There could be whole books dedicated to scientific discoveries made by accident. Viagra, for example, the subject of millions of spam emails every day, was found while Pfizer were testing heart drugs. Researchers noticed a strange side-effect apparent in rats given a batch of heart drugs and the next thing you know lives are being changed by little blue pills.
In what is an incredibly timely discovery, two scientists have accidentally found an organic enzyme that can eat some forms of plastic, providing a possible solution to what is arguably one of the world’s biggest environmental problems – plastic pollution.
Polythylene terephthalate or PET is one of the worst culprits, taking hundreds of years to break down naturally into the environment, and the amount of waste plastic in the oceans could treble in the next 10 years unless urgent action is taken to curb the problem, with an estimated 12 million tonnes of plastic rubbish dumped into oceans every year.
With this in mind, Professor John McGeehan and his team from the University of Portsmouth and Dr Gregg Beckham from the US Department of Energy’s National Renewable lab had been trying to find a way of combating this plastic pest when they discovered the enzyme. They were originally looking at an enzyme called PETease which had evolved in a waste recycling centre in Japan. In itself a remarkable organism, PETease only came into existence after PET was created in the 1940s.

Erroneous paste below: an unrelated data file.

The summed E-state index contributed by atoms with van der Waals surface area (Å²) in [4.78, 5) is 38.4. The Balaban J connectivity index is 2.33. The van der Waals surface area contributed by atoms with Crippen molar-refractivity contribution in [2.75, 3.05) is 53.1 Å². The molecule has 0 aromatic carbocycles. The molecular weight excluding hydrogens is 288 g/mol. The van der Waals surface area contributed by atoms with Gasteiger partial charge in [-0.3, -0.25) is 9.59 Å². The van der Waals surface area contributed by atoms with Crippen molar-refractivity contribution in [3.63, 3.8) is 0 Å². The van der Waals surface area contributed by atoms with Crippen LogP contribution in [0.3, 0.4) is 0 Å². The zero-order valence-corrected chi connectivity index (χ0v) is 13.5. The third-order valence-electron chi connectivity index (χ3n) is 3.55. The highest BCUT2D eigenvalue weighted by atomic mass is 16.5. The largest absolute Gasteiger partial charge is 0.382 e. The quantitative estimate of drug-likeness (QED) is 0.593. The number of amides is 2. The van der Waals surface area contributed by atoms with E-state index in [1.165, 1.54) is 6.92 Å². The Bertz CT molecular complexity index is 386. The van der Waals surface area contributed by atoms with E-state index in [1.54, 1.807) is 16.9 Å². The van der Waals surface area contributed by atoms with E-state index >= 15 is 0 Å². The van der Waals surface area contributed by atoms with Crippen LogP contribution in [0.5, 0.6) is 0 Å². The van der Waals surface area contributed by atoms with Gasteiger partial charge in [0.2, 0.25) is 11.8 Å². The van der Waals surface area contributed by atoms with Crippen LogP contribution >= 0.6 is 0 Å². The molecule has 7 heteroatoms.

However, when the teams looked at PETease carefully, they realised it looked very similar to another enzyme known as a cutinase. To test their suspicions, they mutated the PETease to make it look even more like a cutinase. It was then they discovered that by mutating PETease they had made it better than its original form at digesting the plastic.
The team will now work to improve the enzyme even further with Professor McGeehan confident that we could finally have a viable recycling solution for these plastics within just a few years.
Professor McGeehan said: “The engineering process is much the same as for enzymes currently being used in bio-washing detergents and in the manufacture of biofuels – the technology exists and it’s well within the possibility that in the coming years we will see an industrially viable process to turn PET and potentially other substrates like PEF, PLA and PBS, back into their original building blocks so they can be sustainably sustained.”
Good news then.